might be about life
might just be about sailing
I’ve sailed upon this wilderness all my life
This sea has taught me everything I’ve learned
It’s taken from me everything I ever had
And all I ever had has been returned
Hard weather howled horizon to horizon
Tackle overboard and lost for good
Fearsome creatures prowling in my wake each day
Sun and stars still found me when they could
So many islands green and fair crossed my bow
So many times I thought to go ashore
But not one held the port I knew awaited me
One by one they fell astern forevermore
The time has come to furl my sails and ship the oars
Time to end this life on brine and foam
My time’s been spent in just the way it should have been
And now’s the time, and now, oh now I’m home
I begged Best Beloved to add an extra week to this trip north.
If I hadn’t done that, we’d have left for home this morning.
I’m having a hard time finding the joy. I made a bunch of changes to my online life the weeks before we left home and I’ve found myself more than bored.
I haven’t been bored in 15 years.
Things are complicated by an injury to my right foot that makes walking excruciating. Otherwise I’d take long walks every day, enjoying the beauty.
There’s always going for a drive. In my socks.
Jake Calcutta’s first story is going well. Fully outlined. I’ve written 1,500 words so far, and that’s just quickdraft. I’m pleased with how it’s coming out, though it’s not the Edgar Rice Burroughs clone I was hoping for. Maybe I’m not Edgar Rice Burroughs. Maybe I’m me.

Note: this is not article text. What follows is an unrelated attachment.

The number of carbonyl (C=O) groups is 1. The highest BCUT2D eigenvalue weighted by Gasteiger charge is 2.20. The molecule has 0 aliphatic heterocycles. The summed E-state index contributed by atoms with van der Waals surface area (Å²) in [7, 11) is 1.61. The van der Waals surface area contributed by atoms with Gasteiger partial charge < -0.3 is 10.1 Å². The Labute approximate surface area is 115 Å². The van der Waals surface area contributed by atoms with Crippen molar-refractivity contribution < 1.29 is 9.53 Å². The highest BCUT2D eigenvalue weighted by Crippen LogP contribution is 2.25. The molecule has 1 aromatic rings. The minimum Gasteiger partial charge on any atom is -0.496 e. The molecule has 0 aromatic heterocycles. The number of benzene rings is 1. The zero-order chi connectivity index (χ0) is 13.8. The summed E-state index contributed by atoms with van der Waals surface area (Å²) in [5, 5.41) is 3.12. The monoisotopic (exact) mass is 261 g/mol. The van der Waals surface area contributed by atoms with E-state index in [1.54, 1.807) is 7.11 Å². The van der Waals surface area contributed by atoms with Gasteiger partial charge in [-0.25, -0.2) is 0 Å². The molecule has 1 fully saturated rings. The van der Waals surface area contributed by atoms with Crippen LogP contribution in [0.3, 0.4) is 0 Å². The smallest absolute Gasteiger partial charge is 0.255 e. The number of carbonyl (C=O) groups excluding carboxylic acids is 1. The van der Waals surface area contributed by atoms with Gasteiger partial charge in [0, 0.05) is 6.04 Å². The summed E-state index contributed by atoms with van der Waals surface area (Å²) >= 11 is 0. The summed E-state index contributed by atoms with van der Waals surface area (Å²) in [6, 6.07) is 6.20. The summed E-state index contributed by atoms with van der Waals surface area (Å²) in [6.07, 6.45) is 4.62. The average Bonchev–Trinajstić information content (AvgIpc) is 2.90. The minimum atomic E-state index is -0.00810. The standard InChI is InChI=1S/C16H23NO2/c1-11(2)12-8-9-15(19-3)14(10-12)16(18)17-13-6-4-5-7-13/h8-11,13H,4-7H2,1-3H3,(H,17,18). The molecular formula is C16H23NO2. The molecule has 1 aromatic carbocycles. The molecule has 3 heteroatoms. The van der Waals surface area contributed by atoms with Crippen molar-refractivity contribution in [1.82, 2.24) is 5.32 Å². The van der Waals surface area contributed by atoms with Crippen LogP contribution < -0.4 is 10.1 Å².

I climb the stairs, avoiding the few creaky ones I’m used to avoiding coming down. Soft-soled shoes help, but I know whoever is up there will hear the slightest noise.
Every time they rummage, stumble, make any noise, I take an extra step. My slow climb is taking minutes that feel like hours.
I miss, or rather, don’t miss, one of the creaks. The noise above stops abruptly and a figure dressed in black appears at the top of the stairs.
My assailant, male I think, rushes me, probably trying to push me backward down the stairs.
I quash the instinct to fight back. Instead, I drop to my stomach, arms flailing above me.
I catch an ankle.
Then I catch a knee in the back as he tumbles over me.
By the time I turn and scamper back down, he’s lying motionless on the floor.
Before I even check for a pulse, I pull the ski mask off his head.
It’s more of a shock than when I first realized someone had broken into my home.
Finding that pulse matters now.
Though we still think of ourselves as nomads, it’s time for a home, at least for a while. We’ve been renting rooms from a couple here in New Jersey. We’d like to stay in this area.
Continue reading “House Hunt”